A New School Year Brings New Explorations

The summer has come and gone. In just a few short weeks, many teachers will be returning to their classrooms to prepare for the school year. Schools across the nation are returning to full in-person instruction. It’s time to do what we do best — TEACH.


What we are forgetting is that the students are the ones paying the ultimate price in their education. Last year my son was in hybrid classes after being remote for the first 7 months of school. He stayed in the house, wasn’t focusing on school, and found ways to “cheat” through his assignments. It was not only hard on him learning from home, but it was difficult for me to check his learning while teaching from home 100% of the time. The fact that he was not in in-person learning changed him and his education.


Now with schools going back to in-person learning, we need to do what’s best for our kids. We need to teach them the skills needed to succeed. We need to be on the same team.


Walking back to the classroom will be a new experience for us all whether we are veteran teachers or ones who are new to the profession. I have not been in my classroom for over a year. During the 2020-2021 school year, I was a remote teacher 100% of the time. My desk was in the den where I set up dual monitors, A TV tray, and bought several educational resources to help me throughout the year. Instead of standing up for a majority of my time each day, I was sitting down teaching to mostly black screens. This type of teaching is unorthodox in creating those connections with students.


With the new school year starting, I am able to refocus my attention on the new year.


Excitedly, I bought all my materials from last year to the school, plugged it all in, and sat to look at my classroom. I sat there just thinking that in a few short days I would be face to face with students, staff, and colleagues.


Self-care

There’s been a lot of discussion about self-care. As teachers, we know the job can be emotionally, mentally, and physically draining. Even though I put my workouts on hold, I found time to re-energize myself as time permitted. These workouts have helped me not only physically get back into shape but helped me mentally and emotionally as well. I get up early to go for a 7-mile bike ride or lift some weights, increasing the weight each time. Self-care is important to continue working on throughout the entire year not just when there is time.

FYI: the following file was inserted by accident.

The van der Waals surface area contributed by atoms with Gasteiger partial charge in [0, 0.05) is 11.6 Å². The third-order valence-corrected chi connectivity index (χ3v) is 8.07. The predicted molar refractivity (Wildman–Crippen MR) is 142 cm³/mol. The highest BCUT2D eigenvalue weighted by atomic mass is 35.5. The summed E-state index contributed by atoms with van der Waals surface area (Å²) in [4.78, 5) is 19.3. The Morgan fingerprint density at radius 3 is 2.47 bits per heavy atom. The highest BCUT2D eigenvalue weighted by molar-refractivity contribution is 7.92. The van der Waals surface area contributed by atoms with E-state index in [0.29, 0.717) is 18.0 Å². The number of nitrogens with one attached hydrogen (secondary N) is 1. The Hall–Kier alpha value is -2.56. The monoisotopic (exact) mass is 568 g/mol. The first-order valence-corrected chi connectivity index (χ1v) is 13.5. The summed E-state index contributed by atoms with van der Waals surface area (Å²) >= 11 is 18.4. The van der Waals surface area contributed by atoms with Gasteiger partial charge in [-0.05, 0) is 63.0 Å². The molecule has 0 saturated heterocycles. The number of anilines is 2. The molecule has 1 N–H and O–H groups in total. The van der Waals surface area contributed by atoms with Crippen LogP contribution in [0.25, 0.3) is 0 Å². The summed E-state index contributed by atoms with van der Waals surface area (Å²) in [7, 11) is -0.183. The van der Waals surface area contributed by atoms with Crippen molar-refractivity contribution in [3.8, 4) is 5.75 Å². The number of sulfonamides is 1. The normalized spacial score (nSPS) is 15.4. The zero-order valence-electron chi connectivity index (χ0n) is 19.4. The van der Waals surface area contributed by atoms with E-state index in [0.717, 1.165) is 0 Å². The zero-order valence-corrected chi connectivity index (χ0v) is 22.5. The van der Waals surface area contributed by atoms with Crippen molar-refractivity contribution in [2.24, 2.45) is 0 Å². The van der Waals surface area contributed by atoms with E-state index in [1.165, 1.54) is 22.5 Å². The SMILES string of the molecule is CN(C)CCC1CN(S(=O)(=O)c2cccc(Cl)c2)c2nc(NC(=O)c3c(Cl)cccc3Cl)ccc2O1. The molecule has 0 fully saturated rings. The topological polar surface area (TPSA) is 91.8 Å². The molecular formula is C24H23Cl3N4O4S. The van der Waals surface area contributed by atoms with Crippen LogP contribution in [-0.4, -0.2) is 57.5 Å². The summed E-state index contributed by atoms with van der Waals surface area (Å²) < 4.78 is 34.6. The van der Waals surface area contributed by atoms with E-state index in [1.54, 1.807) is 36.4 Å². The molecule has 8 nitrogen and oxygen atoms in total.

Prepare Yourself

Whether you were a teacher in the classroom the entire time, part-time, or not at all last year, we need to prepare ourselves more mentally as students enter the classroom. Coming back in the fall will be another difficult transition for the students. For the first few days of school, it’s important to not focus on the curriculum but to focus on welcoming the students back by creating as much of a normal school year as possible. However, we must prepare ourselves that it might not be as easy as it seems. There might be some pushback from students who were remote the prior year adjusting to a ‘regular’ school day instead of logging in through zoom.


Focus on Students

Social media outlets and platforms definitely changed the language of learning. My own son’s transitions were difficult from part-time school to remote to full in person. Student success is the number one priority to being successful.


No matter what you will be returning to in the fall, let's focus on ourselves and helping students transition back into the classroom. We do not need to focus on any political agenda but work towards the future and the success of our students.


About the Author


Twitter: @Mrs_Koppers

Faceboook: Kristen Koppers, author

Website: www.kristenkoppers.wix.com/koppers


Kristen Koppers, M.Ed., NBCT, is a blogger, presenter, self-published author, author, and high school ELA educator as well as an adjunct professor at a local junior college. She is a National Board Certified Teacher and has a Master’s degree in English and a second Master’s degree in Education Administration. Kristen is the author of Differentiated Instruction in the Teacher Profession (2019) and The Perfect Puppy (2020) and has contributed to several publications, including the #100StopSeries.


Differentiated Instruction in the Teaching Profession is an innovative way to use critical thinking skills to create strategies to help all students succeed. This book is for educators of all levels who want to take the next step into differentiating their instruction. You can find Differentiated Instruction in the Teaching Profession and Kristen’s other books on Amazon.

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